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Please consider the following mini example

// CFoo.hpp
class CFoo{
private:
    static const double VPI = 0.5;    
public:
    double getVpi();
};

// CFoo.cpp
#include "CFoo.hpp"    
double CFoo::getVpi(){
    double x = -VPI;
    return x;
}

// main.cpp
#include "CFoo.hpp"    
int main(){
    CFoo aFoo();
    return 0;
}

Lining the program with gcc version 4.5.1 produces the error CFoo.cpp: undefined reference to CFoo::VPI. The error dose not occur if

  • VPI is not negated
  • the negation is written as double x = -1 * VPI;
  • Declaration and definition of class CFoo happen in the same file

Do you know the reason for this error?

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1  
This is not valid C++. You cannot initialize non-integral, non-constexpr static class members inline. Make sure you enable and heed all your compiler warnings and compliance features. –  Kerrek SB Nov 12 '12 at 16:11
2  
Compiling with clang gives: warning: in-class initializer for static data member of type 'const double' is a GNU extension –  Xymostech Nov 12 '12 at 16:13
3  
@KerrekSB I know why this is not valid, but this is a question and answer site, so why not give the answer to OP question if you know it ? –  undu Nov 12 '12 at 16:15
1  
@KerrekSB Fair enough. My Bad. –  undu Nov 12 '12 at 16:20
1  
@user93353: And in C++11, arbitrary static constexpr class members can also be initialized inline. But they have to be constexpr (and so does the initializer, I believe). –  Kerrek SB Nov 12 '12 at 16:21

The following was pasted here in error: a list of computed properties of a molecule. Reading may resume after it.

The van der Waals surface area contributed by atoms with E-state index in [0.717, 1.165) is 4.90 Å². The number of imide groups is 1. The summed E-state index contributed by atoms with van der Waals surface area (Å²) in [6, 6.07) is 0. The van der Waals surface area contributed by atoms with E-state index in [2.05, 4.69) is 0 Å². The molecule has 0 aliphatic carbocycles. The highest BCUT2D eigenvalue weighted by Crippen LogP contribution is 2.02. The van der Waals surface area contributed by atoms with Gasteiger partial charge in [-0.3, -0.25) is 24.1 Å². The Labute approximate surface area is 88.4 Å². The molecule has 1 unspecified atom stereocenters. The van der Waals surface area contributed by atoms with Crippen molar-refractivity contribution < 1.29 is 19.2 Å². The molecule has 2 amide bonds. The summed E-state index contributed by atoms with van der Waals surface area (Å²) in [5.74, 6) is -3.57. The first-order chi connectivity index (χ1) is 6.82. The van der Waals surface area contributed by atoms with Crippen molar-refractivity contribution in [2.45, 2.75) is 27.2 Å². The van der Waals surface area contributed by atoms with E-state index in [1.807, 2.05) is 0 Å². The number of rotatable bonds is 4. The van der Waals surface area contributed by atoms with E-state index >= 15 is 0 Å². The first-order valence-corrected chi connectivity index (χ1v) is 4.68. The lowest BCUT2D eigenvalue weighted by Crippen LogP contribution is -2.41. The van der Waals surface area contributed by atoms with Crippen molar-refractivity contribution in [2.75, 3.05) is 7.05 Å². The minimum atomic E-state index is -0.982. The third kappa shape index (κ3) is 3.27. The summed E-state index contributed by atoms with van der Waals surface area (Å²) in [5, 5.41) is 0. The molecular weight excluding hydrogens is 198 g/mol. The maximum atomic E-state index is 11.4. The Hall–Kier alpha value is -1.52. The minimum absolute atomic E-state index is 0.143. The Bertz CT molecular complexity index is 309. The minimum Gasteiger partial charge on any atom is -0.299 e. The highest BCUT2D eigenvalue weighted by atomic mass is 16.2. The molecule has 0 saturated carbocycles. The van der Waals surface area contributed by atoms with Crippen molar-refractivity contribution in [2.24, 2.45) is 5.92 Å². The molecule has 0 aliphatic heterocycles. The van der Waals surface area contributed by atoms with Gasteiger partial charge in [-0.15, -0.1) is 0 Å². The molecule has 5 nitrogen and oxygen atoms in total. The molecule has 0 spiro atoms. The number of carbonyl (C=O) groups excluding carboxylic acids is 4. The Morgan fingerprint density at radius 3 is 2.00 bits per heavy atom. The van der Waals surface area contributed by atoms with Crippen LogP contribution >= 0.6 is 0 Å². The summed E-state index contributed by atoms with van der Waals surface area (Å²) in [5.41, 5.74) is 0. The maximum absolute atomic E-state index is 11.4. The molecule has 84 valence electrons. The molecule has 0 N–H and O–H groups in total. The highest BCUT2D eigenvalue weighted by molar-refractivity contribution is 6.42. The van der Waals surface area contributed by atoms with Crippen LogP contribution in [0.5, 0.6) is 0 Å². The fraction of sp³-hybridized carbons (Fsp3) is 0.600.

1 Answer 1

up vote 5 down vote accepted

There are multiple problems with your code. Primarily, this is not valid C++03:

class CFoo{
private:
    static const double VPI = 0.5;    
// ...
};

The declaration of a static data member can specify a constant initializer if and only if that initializer is const integral or const enumeration type. 0.5 is neither of these, and hence your code is not valid C++. 9.4.2 Static data members covers this:

2/ The declaration of a static data member in its class definition is not a definition [...]The definition for a static data member shall appear in a namespace scope enclosing the member’s class definition. [...]

4/ If a static data member is of const integral or const enumeration type, its declaration in the class definition can specify a constant-initializer which shall be an integral constant expression (5.19).

In order to initialize VPI, you must do so in the CPP file:

header:

class CFoo{
private:
    static const double VPI;    
};

cpp :

const double CFoo::VPI = 0.5;

Another problem, unrelated, is here:

int main(){
    CFoo aFoo(); // NOT OK
    return 0;

The expression CFoo aFoo(); doesn't do what you think it does. You think it declares an object aFoo of type CFoo and initializes it using CFoo's default constructor. But what it actually does is declare a function named aFoo taking no parameters, returning a CFoo by value. This is known as the most vexing parse. In order to do what you want, simple omit the parenthesis:

CFoo aFoo;
share|improve this answer
    
Thank you for your detailed and helpful answer. I still don't understand why the linker behaves like that but my original problem is solved. –  Deve Nov 12 '12 at 16:39
1  
Deve: One can never know what will happen in the mysterious world of Undefined Behavior. –  John Dibling Nov 12 '12 at 16:41
    
@Deve: The compiler accepted (failed to diagnose, probably due to partial support of C++11) the initializer in the declaration, but that still leaves the member undefined. When you negate a variable that is not a constant expression (and doubles cannot be constant expressions) that is a use (odr-use in C++11) of the variable and the linker requires the definition, which makes it complain as you did not provide one. –  David Rodríguez - dribeas Nov 12 '12 at 18:02

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